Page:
Official War History of the Wellington Mounted Rifles Regiment 1914-1919
Return to the Jordan Valley
Return to the Jordan Valley
On September 26th the W.M.R. moved with the Brigade to a new bivouac site, close to Amman station, where Lieut-Colonel Whyte rejoined and took charge of the regiment, with Major Dick as second in command. Outpost duties were carried out till the 29th, when the regiment, less the 6th Squadron, moved with the 2nd A.L.H. Brigade railway station, en rôute to Ziza to support the 2nd A.L.H. Brigade in guarding some five thousand prisoners.
On approaching Ziza next evening (the 30th), rifle and machine-gun fire was heard ahead. It was known that a strong force of Turks had surrended to a single Australian Brigade, and treachery was at first suspected, but the cause of the firing page 232was soon ascertained. The Bedouin, ever ready to pounce on a wounded prey, was about in large numbers looking for loot, but the cosmopolitan Australians made common cause with the Turks, and the marauders were driven off.
The N.Z. Brigade relieved the 2nd L.H. Brigade in the line during the night, and the following day (October 1st) it commenced the return journey to the Valley.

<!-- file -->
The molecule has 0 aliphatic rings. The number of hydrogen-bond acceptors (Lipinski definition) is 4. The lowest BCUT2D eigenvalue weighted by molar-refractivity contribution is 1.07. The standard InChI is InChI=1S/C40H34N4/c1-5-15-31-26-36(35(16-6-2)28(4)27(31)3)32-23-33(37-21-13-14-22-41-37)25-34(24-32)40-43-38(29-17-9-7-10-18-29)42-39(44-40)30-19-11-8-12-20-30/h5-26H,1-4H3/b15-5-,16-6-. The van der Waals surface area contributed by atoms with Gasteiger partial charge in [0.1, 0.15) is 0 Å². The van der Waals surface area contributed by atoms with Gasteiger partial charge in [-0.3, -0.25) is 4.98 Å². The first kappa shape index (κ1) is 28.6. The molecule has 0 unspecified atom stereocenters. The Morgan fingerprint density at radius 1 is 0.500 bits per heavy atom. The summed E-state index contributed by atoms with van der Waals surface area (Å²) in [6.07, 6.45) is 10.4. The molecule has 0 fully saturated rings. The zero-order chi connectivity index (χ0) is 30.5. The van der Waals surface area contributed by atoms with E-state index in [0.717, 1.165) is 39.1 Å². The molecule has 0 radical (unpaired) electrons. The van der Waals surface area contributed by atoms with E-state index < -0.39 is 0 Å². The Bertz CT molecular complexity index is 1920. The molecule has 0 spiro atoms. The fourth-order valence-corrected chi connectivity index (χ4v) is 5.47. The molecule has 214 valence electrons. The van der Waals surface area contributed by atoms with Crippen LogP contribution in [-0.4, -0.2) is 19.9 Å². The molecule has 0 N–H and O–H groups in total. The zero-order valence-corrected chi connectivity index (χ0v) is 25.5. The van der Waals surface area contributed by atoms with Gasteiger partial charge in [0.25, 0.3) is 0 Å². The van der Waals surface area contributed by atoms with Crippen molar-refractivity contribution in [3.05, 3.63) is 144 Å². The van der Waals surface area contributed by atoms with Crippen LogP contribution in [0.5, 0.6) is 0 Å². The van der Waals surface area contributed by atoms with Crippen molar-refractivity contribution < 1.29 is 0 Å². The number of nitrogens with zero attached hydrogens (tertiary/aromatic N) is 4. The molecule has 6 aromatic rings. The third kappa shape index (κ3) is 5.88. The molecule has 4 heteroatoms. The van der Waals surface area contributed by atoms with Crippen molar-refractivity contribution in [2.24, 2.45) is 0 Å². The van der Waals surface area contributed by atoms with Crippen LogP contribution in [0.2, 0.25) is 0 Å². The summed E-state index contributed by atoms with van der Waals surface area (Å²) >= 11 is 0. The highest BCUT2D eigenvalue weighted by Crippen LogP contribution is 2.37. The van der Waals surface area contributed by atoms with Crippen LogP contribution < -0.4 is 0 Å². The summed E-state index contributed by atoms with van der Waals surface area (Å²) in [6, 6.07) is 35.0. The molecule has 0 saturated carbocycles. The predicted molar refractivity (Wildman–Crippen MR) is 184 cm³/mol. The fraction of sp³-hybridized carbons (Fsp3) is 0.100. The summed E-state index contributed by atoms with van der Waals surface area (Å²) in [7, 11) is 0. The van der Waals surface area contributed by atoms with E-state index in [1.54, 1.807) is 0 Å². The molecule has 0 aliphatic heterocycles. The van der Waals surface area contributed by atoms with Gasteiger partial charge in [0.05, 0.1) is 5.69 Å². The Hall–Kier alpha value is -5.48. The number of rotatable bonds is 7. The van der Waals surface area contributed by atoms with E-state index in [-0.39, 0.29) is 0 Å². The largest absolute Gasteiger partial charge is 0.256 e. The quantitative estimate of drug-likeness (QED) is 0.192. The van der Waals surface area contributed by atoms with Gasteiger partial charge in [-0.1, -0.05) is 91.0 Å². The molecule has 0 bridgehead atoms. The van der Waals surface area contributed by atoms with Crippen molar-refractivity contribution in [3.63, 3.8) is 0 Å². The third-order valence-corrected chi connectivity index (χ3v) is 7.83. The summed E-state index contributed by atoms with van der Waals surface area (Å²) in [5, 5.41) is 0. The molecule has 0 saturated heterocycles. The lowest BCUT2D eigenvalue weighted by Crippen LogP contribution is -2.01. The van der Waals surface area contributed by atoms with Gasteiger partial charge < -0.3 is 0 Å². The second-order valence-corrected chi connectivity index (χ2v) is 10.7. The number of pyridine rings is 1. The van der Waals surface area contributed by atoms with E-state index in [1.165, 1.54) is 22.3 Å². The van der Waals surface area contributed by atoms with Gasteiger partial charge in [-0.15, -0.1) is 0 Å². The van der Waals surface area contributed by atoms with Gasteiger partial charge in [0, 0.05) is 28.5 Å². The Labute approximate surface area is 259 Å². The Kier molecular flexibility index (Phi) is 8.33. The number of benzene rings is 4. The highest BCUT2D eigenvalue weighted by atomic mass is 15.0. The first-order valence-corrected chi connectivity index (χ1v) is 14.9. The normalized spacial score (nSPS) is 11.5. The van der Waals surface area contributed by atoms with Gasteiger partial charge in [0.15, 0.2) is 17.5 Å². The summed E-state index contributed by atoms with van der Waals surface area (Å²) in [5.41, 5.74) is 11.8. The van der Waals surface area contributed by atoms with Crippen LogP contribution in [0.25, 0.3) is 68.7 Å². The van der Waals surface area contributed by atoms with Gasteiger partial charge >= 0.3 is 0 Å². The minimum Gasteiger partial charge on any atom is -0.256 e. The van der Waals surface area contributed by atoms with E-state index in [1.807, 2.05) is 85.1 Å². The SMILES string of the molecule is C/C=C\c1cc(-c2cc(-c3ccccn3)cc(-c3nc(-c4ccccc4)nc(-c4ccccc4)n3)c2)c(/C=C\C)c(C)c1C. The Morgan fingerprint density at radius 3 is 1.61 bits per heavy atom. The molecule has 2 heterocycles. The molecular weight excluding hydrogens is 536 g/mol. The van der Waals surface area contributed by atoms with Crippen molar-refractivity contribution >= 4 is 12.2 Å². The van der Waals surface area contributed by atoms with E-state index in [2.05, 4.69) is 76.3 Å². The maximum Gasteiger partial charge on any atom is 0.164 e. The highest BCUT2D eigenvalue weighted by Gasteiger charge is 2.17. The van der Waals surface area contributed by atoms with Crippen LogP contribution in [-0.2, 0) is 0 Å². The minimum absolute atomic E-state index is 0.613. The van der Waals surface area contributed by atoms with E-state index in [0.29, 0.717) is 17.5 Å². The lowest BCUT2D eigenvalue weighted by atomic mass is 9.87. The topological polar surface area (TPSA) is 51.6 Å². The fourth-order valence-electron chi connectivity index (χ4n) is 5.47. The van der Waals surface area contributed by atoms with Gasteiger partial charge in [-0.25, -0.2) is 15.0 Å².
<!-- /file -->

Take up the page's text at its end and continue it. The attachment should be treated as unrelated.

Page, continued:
The 6th W.M.R. Squadron, which had been detached at Damieh, rejoined at Ain Es Sir, having meanwhile captured the following:—Fifteen prisoners, three 77-m.m. guns and one mountain gun, besides two British thirteen-pounders which the Turks had captured during the second operation against Es Salt.
The march was continued on the 4th, and Jericho was reached early next morning, the W.M.R. bivouacking two miles north-west of the town.
Now commenced a long series of casualties from an invisible enemy—the parasite of malignant malaria. The disease had previously appeared in the Jordan Valley, but the evacuations then were insignificant, compared with those which the Medical Corps had now to cope with and transport safely and in comfort across the Mountains of Moab and the Jordan Valley after Amman fell. It was a tragic sight to see the men who had fought so gallantly, and held on so tenaciously through years of fighting, suddenly stricken, and swaying in and sometimes falling from their saddles. As these were evacuated their horses were left to their comrades to lead, and by the time the Valley was reached there was a long line of horses, but few riders.
The Brigade remained in the Valley till October 8th, when it began to march out of it for the last time, and there were no regrets.
Next day the W.M.R. took up its old quarters near the Mar Elias Monastery, where it remained till the 13th, on which date it moved with the Brigade to Latron, proceeding next day to Richon le Zion.
On its arrival there the Brigade took up its old bivouac area, and, although the war was practically ended, general training was continued, intermingled with sports and horse races, the W.M.R. meeting being held on Armistice Day.